In her eagerness to listen to all the experts, this mom forgot to listen to her own inner voice.

By Sara Packard
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I’ve always loved the photo on the cover of What to Expect When You’re Expecting, that peaceful mama sitting in her rocking chair holding her precious baby bump and preparing herself for the most special moments of her life. Long before I even got pregnant, I would stare at that photo and imagine the day that I, too, could sit quietly in a chair and read all about what motherhood would be like. But when I eventually did get pregnant and had my daughter, it was only a matter of months before I wanted to take that book—and all the other parenting books I had picked up along the way—and toss them all in the trash.

For the first few months of my daughter’s life, I found myself listening eagerly to the advice, opinions, and voices of the experts inside of these books. Then at around five months old, my daughter’s sleep began to shift. We had been incredibly lucky—at just about a month she began sleeping long stretches, and often through the night. Then as she started to grow and become more interested in the world around her, everything changed. All of a sudden she wanted nothing to do with sleep or her crib or her formerly peaceful bedtime routine. I kept asking myself what I was doing wrong, and turned to my trusty books—including one that promised to train her to sleep in just a matter of nights—to learn how to fix the situation.

I will never forget that first night of sitting with my headphones on, coloring in one of those adult coloring books to distract myself, with my timer set for exactly 5-, 10-, and 15-minute increments in which I was allowed to go and check on her, but not pick her up.

It took about 45 minutes to finish the entire ordeal, and when I finally sat down in the silence, I poured myself a glass of wine and proceeded to cry. I tried to console myself with the thought that I was doing her a favor by teaching her to sleep, and “be independent” as the expert voice from the book I had read told me. And yet, there was a quieter voice in my head that said, But she’s just five months old, why do I need to help her be independent? The louder, authoritative one replied, Because this is what needs to happen, it’s what people do these days... and this is what the book said!

The quiet voice just sighed and disagreed, but it was too late, the expert had won, and for the next several nights, I continued the same routine with the headphones, the timer, the wine, and the crying. It was around night four that the inner voice finally spoke up again and said, Enough is enough! I ran up the stairs, opened the door, and—against all the rules in every sleep-training book on my shelf—proceeded to pick up, hold, and nurse my daughter back to sleep. That night after we both went to sleep happy, I made a vow to get rid of any and all the parenting books that I had been reading and to never pick up another one again.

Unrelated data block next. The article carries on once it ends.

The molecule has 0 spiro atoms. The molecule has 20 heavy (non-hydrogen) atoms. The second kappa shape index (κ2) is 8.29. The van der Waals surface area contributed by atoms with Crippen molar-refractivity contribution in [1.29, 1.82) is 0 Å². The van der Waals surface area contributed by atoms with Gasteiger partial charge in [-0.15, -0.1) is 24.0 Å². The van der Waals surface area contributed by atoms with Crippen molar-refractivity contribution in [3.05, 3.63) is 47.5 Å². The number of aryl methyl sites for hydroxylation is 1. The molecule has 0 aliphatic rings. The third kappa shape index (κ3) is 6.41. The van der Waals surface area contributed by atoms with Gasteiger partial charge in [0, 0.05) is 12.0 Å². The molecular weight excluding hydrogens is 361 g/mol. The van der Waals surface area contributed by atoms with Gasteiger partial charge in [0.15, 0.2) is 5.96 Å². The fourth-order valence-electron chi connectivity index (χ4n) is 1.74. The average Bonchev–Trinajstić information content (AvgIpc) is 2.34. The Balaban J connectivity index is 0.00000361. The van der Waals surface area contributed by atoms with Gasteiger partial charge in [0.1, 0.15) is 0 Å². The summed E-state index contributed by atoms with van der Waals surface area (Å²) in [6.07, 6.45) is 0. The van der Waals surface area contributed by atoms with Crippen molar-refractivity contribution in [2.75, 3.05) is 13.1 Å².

I realized that from the very beginning of my journey as a mom, these “expert books” had led me to doubt my own instincts and even feel disappointed that things didn’t go exactly as the text had assured me they would. I remember very vividly sitting by the pool when I was extremely pregnant, devouring Ina May’s Guide to Childbirth and just nodding my head at all of the validation it was giving me for how I thought birth should be. Then came the actual birth, and surprise, surprise... it looked like nothing I had planned. All of these expectations that I had placed on myself about having a blissful, all-natural birth experience actually set me up for some major disappointment when my specific circumstance required intervention and blew my expected “plan” out of the water.

And in fact, I wasn’t surprised when I read this recent study from Swansea University that found that moms who read books about getting your baby on a specific schedule, and who read a lot of parenting books in general, wound up with a bigger risk for postpartum depression than moms who didn’t read them. Thinking back to that nightly routine of the wine and the crying while trying to train my daughter to do something she would eventually figure out how to do on her own, this comes as no surprise to me at all. And while many of my friends swear by sleep training, my inner voice was right when it said that method isn’t right for everyone, myself and my daughter included.

My daughter is two now, and it’s been a perfectly imperfect journey learning how to be her mama. She sleeps in a big girl bed now and enjoys our peaceful bedtime routine again. There is a whole new set of challenges and questions every single day, and I am sure the road only gets rockier from here on out. That’s the other thing I know about children and humans in general: Once we get comfortable in what is, expect it all to change. It is the only real expectation we can actually count on coming true.

I would be lying if I didn’t say that I still have the urge to peek into a book every once in a while to figure out what to do when my daughter only wants to eat bread for every meal or is having a serious case of the twos. But I know that the best “expert” on how to raise my daughter in every scenario is always going to be me. So instead, I have chosen to put down the books and just read my child.

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